The problem is most acute in the New York City area:

Given the age and low ACF of many existing generating units in NYC, some of these units are scheduled for retirement in the near future. Combining this situation with the current reluctance of investors to build new generating capacity33, the most important region to consider at this time is the LICAP market in NYC. The basic questions are: 1) how much money is paid to generators in NYC, and 2) is this amount enough to finance the investment needed to maintain generation adequacy? The answers imply that the LICAP market in NYC is an example of how a capacity market can be expensive for customers and still not provide an effective way to maintain generation adequacy. This is true even though the state regulators designed the LICAP market specifically to deal with the issue of generation adequacy.

While claiming to rely on market forces, New York has relied on stop gap measures, and called upon publicly owned utilities and Con Edison to effectuate construction of most of the new power plants built in the past decade:

[T]he larger incumbent firms can exploit the LICAP market given the pattern of ownership of generating capacity in NYC. In spite of the fact that the cost of the LICAP market is very high, investors have not stepped forward to build new generating capacity and in 2006 the regulators had to resort to ad hoc ways to meet reliability standards for 2008 in NYC.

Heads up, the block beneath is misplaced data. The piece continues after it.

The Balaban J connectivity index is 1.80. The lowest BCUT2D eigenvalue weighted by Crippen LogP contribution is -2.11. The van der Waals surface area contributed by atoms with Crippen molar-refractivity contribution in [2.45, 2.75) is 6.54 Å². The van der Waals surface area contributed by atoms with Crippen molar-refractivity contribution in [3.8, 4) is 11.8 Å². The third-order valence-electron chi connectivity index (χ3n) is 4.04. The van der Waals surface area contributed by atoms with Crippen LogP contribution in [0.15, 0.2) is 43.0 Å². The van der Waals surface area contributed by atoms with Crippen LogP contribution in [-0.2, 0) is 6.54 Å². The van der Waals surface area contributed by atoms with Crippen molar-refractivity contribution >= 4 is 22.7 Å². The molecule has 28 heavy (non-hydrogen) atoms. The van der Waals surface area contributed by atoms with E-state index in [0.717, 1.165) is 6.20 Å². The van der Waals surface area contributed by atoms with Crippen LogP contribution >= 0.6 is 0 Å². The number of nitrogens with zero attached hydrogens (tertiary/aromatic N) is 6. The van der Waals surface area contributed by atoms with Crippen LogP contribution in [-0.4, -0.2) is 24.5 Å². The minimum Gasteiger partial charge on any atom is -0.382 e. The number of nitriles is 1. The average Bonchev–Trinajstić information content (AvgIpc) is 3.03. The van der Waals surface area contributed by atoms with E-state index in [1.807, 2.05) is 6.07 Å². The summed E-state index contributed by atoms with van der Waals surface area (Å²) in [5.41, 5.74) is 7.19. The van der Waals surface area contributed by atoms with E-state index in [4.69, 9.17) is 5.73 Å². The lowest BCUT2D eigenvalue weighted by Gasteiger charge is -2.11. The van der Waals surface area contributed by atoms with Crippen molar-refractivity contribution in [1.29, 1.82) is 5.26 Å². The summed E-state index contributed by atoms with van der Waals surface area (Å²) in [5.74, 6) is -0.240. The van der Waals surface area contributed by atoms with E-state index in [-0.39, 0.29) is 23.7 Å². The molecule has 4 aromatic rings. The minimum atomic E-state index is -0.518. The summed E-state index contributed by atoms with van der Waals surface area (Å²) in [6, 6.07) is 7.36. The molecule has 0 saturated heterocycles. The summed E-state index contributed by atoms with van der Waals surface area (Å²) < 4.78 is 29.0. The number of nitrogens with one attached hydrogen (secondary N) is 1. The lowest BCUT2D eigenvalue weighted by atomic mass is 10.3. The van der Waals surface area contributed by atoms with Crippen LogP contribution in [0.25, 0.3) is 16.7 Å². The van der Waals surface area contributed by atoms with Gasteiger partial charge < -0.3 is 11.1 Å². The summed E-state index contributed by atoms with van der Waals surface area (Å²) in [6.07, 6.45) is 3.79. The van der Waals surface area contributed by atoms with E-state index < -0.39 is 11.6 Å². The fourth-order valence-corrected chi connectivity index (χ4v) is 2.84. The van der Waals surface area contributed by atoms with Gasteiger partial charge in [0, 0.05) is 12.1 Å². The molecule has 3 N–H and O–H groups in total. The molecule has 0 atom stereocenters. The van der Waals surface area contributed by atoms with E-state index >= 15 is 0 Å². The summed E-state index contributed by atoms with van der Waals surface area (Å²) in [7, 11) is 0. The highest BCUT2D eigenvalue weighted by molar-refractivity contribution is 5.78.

The amount already wasted on capacity payments to existing power plant owners to induce a market response totals billions of dollars, and would have been enough to build the needed new power plants:

Even though steps have been taken to deal with the projected shortfall, this does not change the overall conclusion that the LICAP market has been an expensive and an ineffective way to maintain generation adequacy. In 2005 and 2006, customers paid over $1 billion/year in the LICAP market in NYC and merchant investors were still reluctant to commit to specific in-service dates for new generating units that have already received licenses for construction. This amount of money is enough to finance over 12,000 MW of new peaking capacity at a capital cost of $80/kW/Year (from Table A1 in the Appendix), and this amount of additional capacity would more than double the installed generating capacity in NYC.

At this point, it is likely that New York City or state agencies will need to be more proactive before it is too late and reliability is sacrificed. In 1996, when it envisioned the current system of market reliance, the PSC refused an effort of Enron to reduce the reliability reserve margin, saying reliability is paramount. Last year, the PSC lowered the capacity reserve margin deemed necessary for reliability from 18% to 16.5%. This reduction had the effect of extending the time limit for construction of new plants needed to maintain reliability. The PSC reduction was made on the recommendation of the New York Reliability Council, after a divided vote with several members voting against the reduction.